Yeah, you wrote a book and thought you were done. As one Author Blog Challenge participant put it, “Writing the book was the easy part. I’m still trying to wrap my head around all this marketing stuff.”

The good news is that you can sell a lot of books on your own if you set up your book business properly from the start. Will it take time? Yes – probably more time than you think you can afford to give. Will it take determination? Boatloads. Will it take some marketing savvy and computer skills? Yep – those are somewhat necessary to become a successful online bookseller. Can you do it? I’m going to go out on a limb and say yes – you can do it. Decide you want it. Make a plan. And implement.

Happy bookselling!



We welcome and encourage your thoughtful, courteous comments below.


In honor of our 1-year anniversary (May 2, 2012), we’re hosting the Author Blog Challenge! It starts June 2 and is open to published authors, authors-in-progress, and would-be authors. Come check us out!

Read Full Post »

Reiner reassmebles ‘Friends’ cast to star in “1,001 Real-Life Questions for Women”

For the next 6 days, we’ll be taking a little detour from the traditional marketing posts you’ve come to know and love on the Marcie Brock blog as I lead by example and follow my own writing prompts for the Author Blog Challenge.


Day 23 writing prompt:

If a Hollywood agent were to come knocking on your door with an offer to turn your book into a movie and told you that you could call all the shots, who would you have direct and star in it? Write the first paragraph of Roger Ebert’s review of your film.

Yup – I have only myself and my overactive imagination to blame. It was easy enough to compose these prompts when they were theoretical questions to be posed to participants out there somewhere. Deciding to answer all of them has stretched me, mostly in a good way, as I’m sure it has many of the Author Blog Challenge participants.

When it comes to the Hollywood version of 1,001 Real-Life Questions for Women, I have to go back to the prompt related to fictionalizing a nonfiction book.

I suppose the best way to turn this book into fiction would be to create a VERY neurotic character who experienced every question at some point during the book. Wow – what a wicked bizarre life that poor woman would have! I suppose we could make her a little more stable by parceling out the oddities to her friends, family members, coworkers, and annoying boss – which is, in large part, where the questions came from in the first place. I certainly didn’t experience all of them!

I rather like the idea of having a fictional alter ego who could go to some of the places I was willing to explore hypothetically but have never dived into in real life. Hmmm … screenplay fodder. I’ll have to put it on the back burner to let it simmer awhile.

So, here we are, a whole 2 weeks later. So much for the “awhile” part. OK, so let’s play along with the prompt. First, you have to know that I’m as severe a movie critic as you’ll ever meet, but romantic comedies are my guilty pleasure.

Directors Short List

In thinking about directors, I’ve got to go back to movies I’ve enjoyed. First there’s Anne Fletcher, who directed one of my all-time favorite romantic comedies, 27 Dresses. However, she’s also responsible for the absolutely dreadful The Proposal. I don’t care which critics liked it or how well it did on RottenTomatoes.com – that movie was sheer garbage. Sandra Bullock and Ryan Reynolds were wasted on a plot that made women look like conniving shrews and men look like imbeciles. Betty White was the only saving grace. While the plot isn’t really Fletcher’s fault, she chose to make the film. Enough said.

Next up, I have to consider Sharon Maguire, who directed Bridget Jones’s Diary, which I liked enough to watch 5 times the weekend I rented it. Nevertheless, I still can’t get past the absolute absence of chemistry between Renée Zellweger and the alleged love of Bridget’s life, Colin Firth’s Mark Darcy. It was after seeing this film that I first made my suggestion that casting directors do a chemistry test between their romantic leads so that during the passionate kiss, they don’t look like they’d rather be drinking poison. OK – I can’t blame Maguire for the chemistry problem. However, besides Bridget Jones, she’s only done one other film. All the rest of her credits are for TV. Moving on.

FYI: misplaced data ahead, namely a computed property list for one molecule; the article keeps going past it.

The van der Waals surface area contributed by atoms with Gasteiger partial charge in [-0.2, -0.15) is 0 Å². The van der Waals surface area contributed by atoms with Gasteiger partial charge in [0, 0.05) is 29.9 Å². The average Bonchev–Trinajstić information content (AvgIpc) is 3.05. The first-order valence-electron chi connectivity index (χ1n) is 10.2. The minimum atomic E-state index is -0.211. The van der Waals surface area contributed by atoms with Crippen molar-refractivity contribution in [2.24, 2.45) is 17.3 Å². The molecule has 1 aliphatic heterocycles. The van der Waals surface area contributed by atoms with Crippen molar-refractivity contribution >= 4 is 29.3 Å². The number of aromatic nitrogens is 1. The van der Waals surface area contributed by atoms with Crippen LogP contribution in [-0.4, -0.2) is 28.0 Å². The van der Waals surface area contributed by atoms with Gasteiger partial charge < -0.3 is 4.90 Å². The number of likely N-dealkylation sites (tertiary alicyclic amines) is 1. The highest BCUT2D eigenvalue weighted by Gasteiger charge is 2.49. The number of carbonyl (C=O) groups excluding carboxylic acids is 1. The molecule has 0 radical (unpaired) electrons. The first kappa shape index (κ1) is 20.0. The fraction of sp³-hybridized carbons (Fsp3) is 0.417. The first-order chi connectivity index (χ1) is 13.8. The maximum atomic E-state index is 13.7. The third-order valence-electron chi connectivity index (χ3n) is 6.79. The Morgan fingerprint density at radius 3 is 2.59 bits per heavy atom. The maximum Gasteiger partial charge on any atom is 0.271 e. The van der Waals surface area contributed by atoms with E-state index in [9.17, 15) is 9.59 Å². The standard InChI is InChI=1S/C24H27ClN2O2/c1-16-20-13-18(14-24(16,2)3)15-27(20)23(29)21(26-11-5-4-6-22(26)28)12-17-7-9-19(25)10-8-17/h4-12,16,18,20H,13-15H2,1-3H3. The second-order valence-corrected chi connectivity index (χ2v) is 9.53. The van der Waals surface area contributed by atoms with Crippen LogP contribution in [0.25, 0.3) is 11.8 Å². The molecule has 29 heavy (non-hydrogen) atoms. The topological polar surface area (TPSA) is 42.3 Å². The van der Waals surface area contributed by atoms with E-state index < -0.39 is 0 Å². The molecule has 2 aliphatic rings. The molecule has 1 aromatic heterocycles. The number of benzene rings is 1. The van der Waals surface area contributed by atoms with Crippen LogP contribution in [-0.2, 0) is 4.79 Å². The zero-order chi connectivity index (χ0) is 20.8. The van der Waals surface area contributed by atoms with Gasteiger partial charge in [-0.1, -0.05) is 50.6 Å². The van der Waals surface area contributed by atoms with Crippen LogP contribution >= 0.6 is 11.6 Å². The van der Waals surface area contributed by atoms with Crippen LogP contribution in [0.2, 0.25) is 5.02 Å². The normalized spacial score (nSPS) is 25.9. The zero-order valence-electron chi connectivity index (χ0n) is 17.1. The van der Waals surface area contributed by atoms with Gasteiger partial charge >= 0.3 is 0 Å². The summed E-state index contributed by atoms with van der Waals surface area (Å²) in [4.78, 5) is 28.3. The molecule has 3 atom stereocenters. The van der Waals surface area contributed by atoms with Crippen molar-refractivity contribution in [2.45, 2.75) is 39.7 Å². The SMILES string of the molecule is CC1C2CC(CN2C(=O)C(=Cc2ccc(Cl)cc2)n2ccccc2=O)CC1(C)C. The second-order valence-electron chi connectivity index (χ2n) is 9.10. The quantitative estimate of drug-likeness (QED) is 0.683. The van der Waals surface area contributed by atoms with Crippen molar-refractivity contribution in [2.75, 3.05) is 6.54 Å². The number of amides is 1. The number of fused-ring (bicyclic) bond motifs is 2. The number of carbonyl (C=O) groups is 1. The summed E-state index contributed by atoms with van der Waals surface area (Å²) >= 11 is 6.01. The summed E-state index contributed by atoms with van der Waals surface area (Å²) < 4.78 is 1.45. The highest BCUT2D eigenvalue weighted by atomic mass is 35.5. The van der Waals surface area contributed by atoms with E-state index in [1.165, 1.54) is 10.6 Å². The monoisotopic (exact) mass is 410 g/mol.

A film that definitely landed on my Pinterest Guilty Pleasures board was Runaway Bride, directed by the legendary Gary Marshall. Runaway Bride reprised the pairing of Julia Roberts and Richard Gere, whom Marshall also directed in Pretty Woman. Sure, who doesn’t love the hooker with the heart of gold? But the further I get away from that film, the more and more distasteful I find it. Maturity or crankiness? Marshall also directed the film version of Frankie and Johnny. It was during that 1991 movie that I decided to pack up my life and move from Tucson to New York City! That … was a good and bad experience. Marshall also has a penchant for the holidays, directing both Valentine’s Day and New Year’s Eve. Not sure he’s the right guy for my neurotic gal.

Wait a minute. What’s my favorite movie of all time? Princess Bride! And look who directed it – the inimitable Rob Reiner, famous for also having directed When Harry Met Sally, A Few Good Men, The American President, The Story of Us, and The Bucket List – all of which I very much enjoyed. We have a winner!


As for casting – that one is easy. And predictable. But easy. Jennifer Anniston. Who knows – while we’re at it, why not reassemble the whole cast of Friends to bring to life all the foibles and frailties uncovered in my book?

Jennifer Anniston – Rachel.
#85. Have you ever asked a guy out – or do you always prefer for him to make the first move? Would you rather not date at all than have to be the one to do the asking?

Courtney Cox – Monica.
#561. Do you regularly do spring/fall cleaning?

Lisa Kudrow – Phoebe.
#36. Have you ever put a curse on anyone? Have you ever been cursed?

Matt LeBlanc – Joey.
#938. Did you watch Sesame Street as a child? Did/do your children watch it? Who is/was your favorite character?

Matthew Perry – Chandler.
#335. Do you ever give unsolicited advice? How do you react when offered unsolicited advice?

David Schwimmer – Ross.
#125. Have you figured out what you want to be when you grow up? How did you figure it out? As a child, did you have fantasies about any particular job/career? Does your career bear any resemblance to those dreams?

So there you have it. Rob Reiner directing the cast of Friends in 1,001 Real-Life Questions for Women. How can it miss?!

Ebert Gives 1,001 Real-Life Questions for Women a thumb WAY up!

Well, they turned Sex and the City into a film – with a sequel – so it was probably only a matter of time until the cast of Friends reassembled on the big screen. Did they recapture the magic? You bet! Led by the always charming Jennifer Anniston, Rob Reiner’s cast hit it out of the park with this delightful conversion of Laura Orsini’s 1,001 Real-Life Questions for Women into a contemporary romantic comedy. Smart, witty, and willing to go places few comedies will even hint at, this film seems utterly at home delving into the intricacies of life as a 21st century American woman, all the while capturing the essence of the famed sitcom’s theme song:

I’ll be there for you, when the rain starts to pour.
I’ll be there for you, like I’ve been there before.
I’ll be there for you, ‘cause you’re there for me too.

Your book as a movie. Seriously. Who directs it? Who’s in it? Share your thoughts in the comments section below!



We welcome and encourage your thoughtful, courteous comments below.


In honor of our 1-year anniversary (May 2, 2012), we’re hosting the Author Blog Challenge! It starts June 2 and is open to published authors, authors-in-progress, and would-be authors. Come check us out!

Read Full Post »